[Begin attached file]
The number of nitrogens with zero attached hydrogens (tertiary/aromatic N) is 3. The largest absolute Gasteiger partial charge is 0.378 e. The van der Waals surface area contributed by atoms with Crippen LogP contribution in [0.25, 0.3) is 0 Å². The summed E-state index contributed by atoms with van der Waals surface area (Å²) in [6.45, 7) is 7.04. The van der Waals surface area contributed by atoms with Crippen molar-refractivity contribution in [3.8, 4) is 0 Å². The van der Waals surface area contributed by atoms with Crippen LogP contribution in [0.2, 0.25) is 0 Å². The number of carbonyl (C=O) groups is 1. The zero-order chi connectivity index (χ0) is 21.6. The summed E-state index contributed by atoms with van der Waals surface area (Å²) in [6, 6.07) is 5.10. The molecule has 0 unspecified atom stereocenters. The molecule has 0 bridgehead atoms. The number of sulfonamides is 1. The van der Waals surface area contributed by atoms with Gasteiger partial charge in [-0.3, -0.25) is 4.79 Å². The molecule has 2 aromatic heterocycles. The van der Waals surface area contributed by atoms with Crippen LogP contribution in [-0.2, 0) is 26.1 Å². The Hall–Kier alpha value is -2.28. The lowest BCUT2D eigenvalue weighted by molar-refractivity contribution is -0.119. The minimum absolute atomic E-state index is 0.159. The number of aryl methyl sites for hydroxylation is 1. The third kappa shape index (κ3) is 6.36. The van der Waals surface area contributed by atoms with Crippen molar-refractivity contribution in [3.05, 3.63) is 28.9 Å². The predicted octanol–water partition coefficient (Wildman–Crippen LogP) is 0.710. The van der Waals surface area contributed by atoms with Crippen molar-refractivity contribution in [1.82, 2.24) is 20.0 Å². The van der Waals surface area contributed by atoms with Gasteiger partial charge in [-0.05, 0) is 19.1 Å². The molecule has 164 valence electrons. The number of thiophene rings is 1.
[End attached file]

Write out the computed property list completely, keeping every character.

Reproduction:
The number of nitrogens with zero attached hydrogens (tertiary/aromatic N) is 3. The largest absolute Gasteiger partial charge is 0.378 e. The van der Waals surface area contributed by atoms with Crippen LogP contribution in [0.25, 0.3) is 0 Å². The summed E-state index contributed by atoms with van der Waals surface area (Å²) in [6.45, 7) is 7.04. The van der Waals surface area contributed by atoms with Crippen molar-refractivity contribution in [3.8, 4) is 0 Å². The van der Waals surface area contributed by atoms with Crippen LogP contribution in [0.2, 0.25) is 0 Å². The number of carbonyl (C=O) groups is 1. The zero-order chi connectivity index (χ0) is 21.6. The summed E-state index contributed by atoms with van der Waals surface area (Å²) in [6, 6.07) is 5.10. The molecule has 0 unspecified atom stereocenters. The molecule has 0 bridgehead atoms. The number of sulfonamides is 1. The van der Waals surface area contributed by atoms with Gasteiger partial charge in [-0.3, -0.25) is 4.79 Å². The molecule has 2 aromatic heterocycles. The van der Waals surface area contributed by atoms with Crippen LogP contribution in [-0.2, 0) is 26.1 Å². The Hall–Kier alpha value is -2.28. The lowest BCUT2D eigenvalue weighted by molar-refractivity contribution is -0.119. The minimum absolute atomic E-state index is 0.159. The number of aryl methyl sites for hydroxylation is 1. The third kappa shape index (κ3) is 6.36. The van der Waals surface area contributed by atoms with Crippen molar-refractivity contribution in [3.05, 3.63) is 28.9 Å². The predicted octanol–water partition coefficient (Wildman–Crippen LogP) is 0.710. The van der Waals surface area contributed by atoms with Crippen molar-refractivity contribution in [1.82, 2.24) is 20.0 Å². The van der Waals surface area contributed by atoms with Gasteiger partial charge in [-0.05, 0) is 19.1 Å². The molecule has 164 valence electrons. The number of thiophene rings is 1.